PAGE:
Amy and I have set ourselves up near the window, away from the group at large. I’m trying to keep a low profile, as Amy never officially introduced me, and I’d like to avoid any more unpleasant conversations like the one I had with Kat. No one seems to care that they don’t know who I am.
“You know, I want to do something with my hair that’s pretty and interesting, but not too weird or unlike me,” Amy says, as we both look into a handheld mirror, trying to figure out what to do. We have curling irons and hot rollers and clips and bobby pins at our disposal, but no real sense of what to do.
“We’ll figure something out. We have time to try some things,” I say, believing myself. “Let’s get some of these warmed up.” I grab a curling iron and set of hot rollers and plug them in them to heat.
“Do you mind if I go try and find a cup of coffee from downstairs,” I ask, desperate for caffeine. I’ve calmed down from the rush of the morning, and I’m positively aching for the coffee that the manager never sent up.
“Of course! Just don’t be too long—we have to figure out what we’re gonna do!” Amy says.
“Oh, and, can I borrow your room key? I don’t want to be held hostage in the lobby again.”
I’ve found a little café off the lobby, and have purchased a huge cup of black coffee. I’m happily waiting for the elevator when a rather noticeable couple joins me. The man is wearing a cowboy hat and boots, and is drinking something brown from a rocks glass. The woman is tall, blond, tan, and looks like Porn Star Barbie. She’s wearing tight jeans and spiked heels and a halter top. She is also rubbing her arms up and down and her teeth are chattering.
The man looks at me, “It always this cold in ‘Frisco?” he asks with a slight twang.
“A lot of the time, yeah,” I reply, cringing at the use of the word ‘Frisco.
“I thought it would be more like L.A.” says the woman, in a sultry voice. “I don’t think I even packed a coat.”
“We’ll get you warmed up back in the room, sweetheart. Don’t you worry. Weddin’s not for a couple hours yet.”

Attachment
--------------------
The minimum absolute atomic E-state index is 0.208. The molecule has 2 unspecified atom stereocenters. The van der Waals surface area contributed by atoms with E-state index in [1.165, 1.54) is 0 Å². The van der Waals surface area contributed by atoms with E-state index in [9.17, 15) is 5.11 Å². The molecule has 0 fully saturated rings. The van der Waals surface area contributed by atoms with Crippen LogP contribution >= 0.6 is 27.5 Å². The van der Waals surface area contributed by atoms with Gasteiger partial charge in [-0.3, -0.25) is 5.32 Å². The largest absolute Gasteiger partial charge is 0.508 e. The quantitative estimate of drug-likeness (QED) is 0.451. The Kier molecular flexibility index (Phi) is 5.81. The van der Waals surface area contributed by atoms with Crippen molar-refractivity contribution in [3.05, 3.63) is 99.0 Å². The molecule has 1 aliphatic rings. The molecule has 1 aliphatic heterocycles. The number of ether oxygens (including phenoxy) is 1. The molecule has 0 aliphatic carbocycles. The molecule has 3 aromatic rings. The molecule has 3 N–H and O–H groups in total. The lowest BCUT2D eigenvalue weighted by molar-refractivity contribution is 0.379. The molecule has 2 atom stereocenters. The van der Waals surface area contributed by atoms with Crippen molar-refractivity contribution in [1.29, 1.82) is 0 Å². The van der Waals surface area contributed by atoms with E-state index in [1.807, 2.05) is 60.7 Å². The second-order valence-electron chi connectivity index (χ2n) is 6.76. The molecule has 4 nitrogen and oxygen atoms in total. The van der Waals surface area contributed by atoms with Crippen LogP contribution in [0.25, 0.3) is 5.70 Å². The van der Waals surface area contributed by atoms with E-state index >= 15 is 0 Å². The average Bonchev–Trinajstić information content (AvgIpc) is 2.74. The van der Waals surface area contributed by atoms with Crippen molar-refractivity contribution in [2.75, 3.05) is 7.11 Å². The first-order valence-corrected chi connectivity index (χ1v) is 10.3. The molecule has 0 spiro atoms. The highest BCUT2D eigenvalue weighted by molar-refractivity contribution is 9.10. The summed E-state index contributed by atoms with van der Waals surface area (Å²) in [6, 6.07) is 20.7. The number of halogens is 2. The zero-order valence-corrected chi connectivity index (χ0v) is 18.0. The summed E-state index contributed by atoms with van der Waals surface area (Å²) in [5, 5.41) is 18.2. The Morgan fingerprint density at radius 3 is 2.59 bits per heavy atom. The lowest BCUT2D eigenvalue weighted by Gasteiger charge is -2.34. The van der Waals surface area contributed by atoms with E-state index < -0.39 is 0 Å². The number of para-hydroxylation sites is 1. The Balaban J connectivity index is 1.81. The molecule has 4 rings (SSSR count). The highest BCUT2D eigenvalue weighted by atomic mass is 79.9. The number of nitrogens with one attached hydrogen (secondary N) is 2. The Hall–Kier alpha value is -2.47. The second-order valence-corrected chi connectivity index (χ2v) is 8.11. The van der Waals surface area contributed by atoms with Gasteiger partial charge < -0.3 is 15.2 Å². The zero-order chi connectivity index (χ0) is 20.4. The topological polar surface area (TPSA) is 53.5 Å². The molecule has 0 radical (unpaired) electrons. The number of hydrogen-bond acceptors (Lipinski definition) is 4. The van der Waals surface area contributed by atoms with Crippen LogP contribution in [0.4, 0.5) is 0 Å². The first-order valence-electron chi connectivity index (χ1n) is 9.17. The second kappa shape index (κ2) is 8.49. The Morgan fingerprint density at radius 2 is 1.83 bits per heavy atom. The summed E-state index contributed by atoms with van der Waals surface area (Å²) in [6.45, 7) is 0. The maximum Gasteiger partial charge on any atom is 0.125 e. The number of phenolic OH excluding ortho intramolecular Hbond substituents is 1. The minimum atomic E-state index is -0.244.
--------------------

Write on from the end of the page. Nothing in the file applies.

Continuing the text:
“Oh? You’re here for a wedding?” I ask, thinking back to the conversation I had with Amy at Mac’s.
“Yeah, well, thought it’d be nice to come out, see family again. And Amber here’s never been to ‘Frisco, so we decided to make a trip of it.”
“Are you by any chance related to Amy Grace?” I ask, wondering if this is in fact the infamous cousin Earl and date, Ambrosia.
“We sure are. You a friend o’ hers?” Earl asks.
“I am, yeah. I know I must look a mess, I sort of came in a rush—we had something of a hair salon crisis this morning. Long story. But yes, I’m here for the wedding.”
“Hey now, Ambrosia here used to be a professional hair stylist ‘fore I got my hands on her. Ain’t that right, honey? She’s a dang beauty queen herself, I’d say, but she got a real talent for that shit.”
“Do you need any help?” she asks, as the elevator arrives.
Hmm. Don’t know if accepting Ambrosia’s help is a great idea, but then, what have we got to lose?
“We’d love extra help,” I say. I bet Kat will be especially pleased.
“Hey Amy, look who I ran into in the elevator,” I say, looking at Amy who’s looking at Ambrosia rather quizzically.
“Amber!” Amy says. Guess they’ve met.
“Yes, this friend of yours said you might need help here. You know, I was a hairstylist before I met Earl.”
“Oh, no, I didn’t know,” Amy says, a little flushed. I watch her process this and suppose she’s thinking what I did—that we have nothing to lose.
The ladies in the room are taking a lot more notice of Amber than they did of me. Hard not to stare.
“Have you ever done weddings?” Amy asks.
“Oh, plenty! You should see some of the do’s I’ve done! But I suppose you’ll be wanting something simple and, like, elegant, huh? None of that big hair stuff, right?”
Amy and I are both visibly relieved by this statement.